Trial for man accused of raping woman on Metro train goes to jury

A D.C. man is facing life in prison after police say he raped a woman on a Red Line Metro train in Montgomery County. The attack happened in 2016 and has changed the way Metro notifies the public of violent crimes.

The case went to the jury Friday night.

During closing arguments, prosecutors outlined the evidence against the suspect, John Hicks.

Prosecutors say his DNA was found on a tissue the victim - a nurse - used after the attack. Video was played in court showing what police say is the suspect and the victim exiting the train at the Glenmont Metro station. The suspect's own mother testified and identified her son as the man in that video. Prosecutors say Hicks' Metro card history put him at the Glenmont station after the attack.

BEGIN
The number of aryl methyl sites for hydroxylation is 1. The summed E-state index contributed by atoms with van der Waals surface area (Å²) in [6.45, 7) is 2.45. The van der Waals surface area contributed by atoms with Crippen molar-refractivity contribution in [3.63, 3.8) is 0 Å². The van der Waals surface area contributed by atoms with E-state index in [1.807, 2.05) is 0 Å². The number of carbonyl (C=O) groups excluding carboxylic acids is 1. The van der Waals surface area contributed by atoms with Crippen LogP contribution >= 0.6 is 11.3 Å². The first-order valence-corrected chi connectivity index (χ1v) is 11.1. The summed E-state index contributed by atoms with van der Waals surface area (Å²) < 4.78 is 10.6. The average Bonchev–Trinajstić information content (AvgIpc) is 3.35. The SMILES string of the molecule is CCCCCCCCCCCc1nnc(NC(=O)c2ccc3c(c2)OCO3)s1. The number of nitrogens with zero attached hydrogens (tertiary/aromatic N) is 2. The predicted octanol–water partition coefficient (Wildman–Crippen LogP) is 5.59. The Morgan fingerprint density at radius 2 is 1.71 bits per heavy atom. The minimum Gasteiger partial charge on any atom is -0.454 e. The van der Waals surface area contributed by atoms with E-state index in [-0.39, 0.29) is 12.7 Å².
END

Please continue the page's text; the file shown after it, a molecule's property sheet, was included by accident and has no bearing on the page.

The victim testified that Hicks had a knife and forced her into a partitioned area on the train. Court documents say she was cut trying to grab the knife.

She says Hicks attempted to rape her and then made her perform oral sex. She told police she believed he would kill her if she didn't comply.

Police say the suspect's semen was found in a tissue the victim says she spit in following the attack. It was recovered from the train.

Hicks was arrested on the same day of the attack. He opted not to testify during trial.

His defense lawyer says he is not the person who committed the attack, and that there was a bad investigation and an incorrect identification of a suspect.

When the alleged rape happened in April 2016, Metro did not notify the public. The media found out about the case more than a month later.

It prompted anger from Congress at a hearing and soon after, Metro changed its policies. Metro general manager Paul Wiedefeld instructed Metro Transit Police to notify the public of a violent crime the same day it occurs when doing so would not hurt the investigation.

Hicks is charged with first-degree rape, first-degree assault and a first-degree sex offense.

Jury deliberations will resume Tuesday.